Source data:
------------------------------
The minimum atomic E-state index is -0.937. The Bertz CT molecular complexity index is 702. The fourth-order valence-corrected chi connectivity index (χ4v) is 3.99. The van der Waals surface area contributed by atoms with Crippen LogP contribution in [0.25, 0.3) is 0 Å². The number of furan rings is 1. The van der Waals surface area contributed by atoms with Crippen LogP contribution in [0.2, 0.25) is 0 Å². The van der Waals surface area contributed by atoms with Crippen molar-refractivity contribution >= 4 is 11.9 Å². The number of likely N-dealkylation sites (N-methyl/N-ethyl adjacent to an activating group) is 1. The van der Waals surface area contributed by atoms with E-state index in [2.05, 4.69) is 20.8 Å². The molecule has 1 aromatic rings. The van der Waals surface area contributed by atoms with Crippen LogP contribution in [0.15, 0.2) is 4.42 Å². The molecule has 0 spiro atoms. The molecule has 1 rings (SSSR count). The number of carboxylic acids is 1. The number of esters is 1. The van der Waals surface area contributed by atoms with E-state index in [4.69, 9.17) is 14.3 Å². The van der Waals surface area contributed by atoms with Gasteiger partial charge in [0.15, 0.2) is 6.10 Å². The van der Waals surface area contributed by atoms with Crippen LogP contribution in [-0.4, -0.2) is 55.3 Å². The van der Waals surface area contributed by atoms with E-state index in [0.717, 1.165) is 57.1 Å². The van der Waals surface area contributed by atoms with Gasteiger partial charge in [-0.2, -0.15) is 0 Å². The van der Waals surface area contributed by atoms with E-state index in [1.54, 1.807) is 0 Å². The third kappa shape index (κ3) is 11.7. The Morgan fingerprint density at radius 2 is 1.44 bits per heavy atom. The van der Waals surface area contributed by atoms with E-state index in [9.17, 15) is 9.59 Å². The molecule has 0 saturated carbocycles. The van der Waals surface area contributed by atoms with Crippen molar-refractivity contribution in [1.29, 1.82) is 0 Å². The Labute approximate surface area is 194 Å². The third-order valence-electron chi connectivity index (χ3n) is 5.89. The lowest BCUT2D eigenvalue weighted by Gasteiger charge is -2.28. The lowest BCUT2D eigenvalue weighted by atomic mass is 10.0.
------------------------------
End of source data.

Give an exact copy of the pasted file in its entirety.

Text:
The minimum atomic E-state index is -0.937. The Bertz CT molecular complexity index is 702. The fourth-order valence-corrected chi connectivity index (χ4v) is 3.99. The van der Waals surface area contributed by atoms with Crippen LogP contribution in [0.25, 0.3) is 0 Å². The number of furan rings is 1. The van der Waals surface area contributed by atoms with Crippen LogP contribution in [0.2, 0.25) is 0 Å². The van der Waals surface area contributed by atoms with Crippen molar-refractivity contribution >= 4 is 11.9 Å². The number of likely N-dealkylation sites (N-methyl/N-ethyl adjacent to an activating group) is 1. The van der Waals surface area contributed by atoms with E-state index in [2.05, 4.69) is 20.8 Å². The molecule has 1 aromatic rings. The van der Waals surface area contributed by atoms with Crippen LogP contribution in [0.15, 0.2) is 4.42 Å². The molecule has 0 spiro atoms. The molecule has 1 rings (SSSR count). The number of carboxylic acids is 1. The number of esters is 1. The van der Waals surface area contributed by atoms with E-state index in [4.69, 9.17) is 14.3 Å². The van der Waals surface area contributed by atoms with Gasteiger partial charge in [0.15, 0.2) is 6.10 Å². The van der Waals surface area contributed by atoms with Crippen LogP contribution in [-0.4, -0.2) is 55.3 Å². The van der Waals surface area contributed by atoms with E-state index in [0.717, 1.165) is 57.1 Å². The van der Waals surface area contributed by atoms with Gasteiger partial charge in [-0.2, -0.15) is 0 Å². The van der Waals surface area contributed by atoms with E-state index in [1.54, 1.807) is 0 Å². The third kappa shape index (κ3) is 11.7. The Morgan fingerprint density at radius 2 is 1.44 bits per heavy atom. The van der Waals surface area contributed by atoms with E-state index in [9.17, 15) is 9.59 Å². The molecule has 0 saturated carbocycles. The van der Waals surface area contributed by atoms with Crippen molar-refractivity contribution in [1.29, 1.82) is 0 Å². The Labute approximate surface area is 194 Å². The third-order valence-electron chi connectivity index (χ3n) is 5.89. The lowest BCUT2D eigenvalue weighted by Gasteiger charge is -2.28. The lowest BCUT2D eigenvalue weighted by atomic mass is 10.0.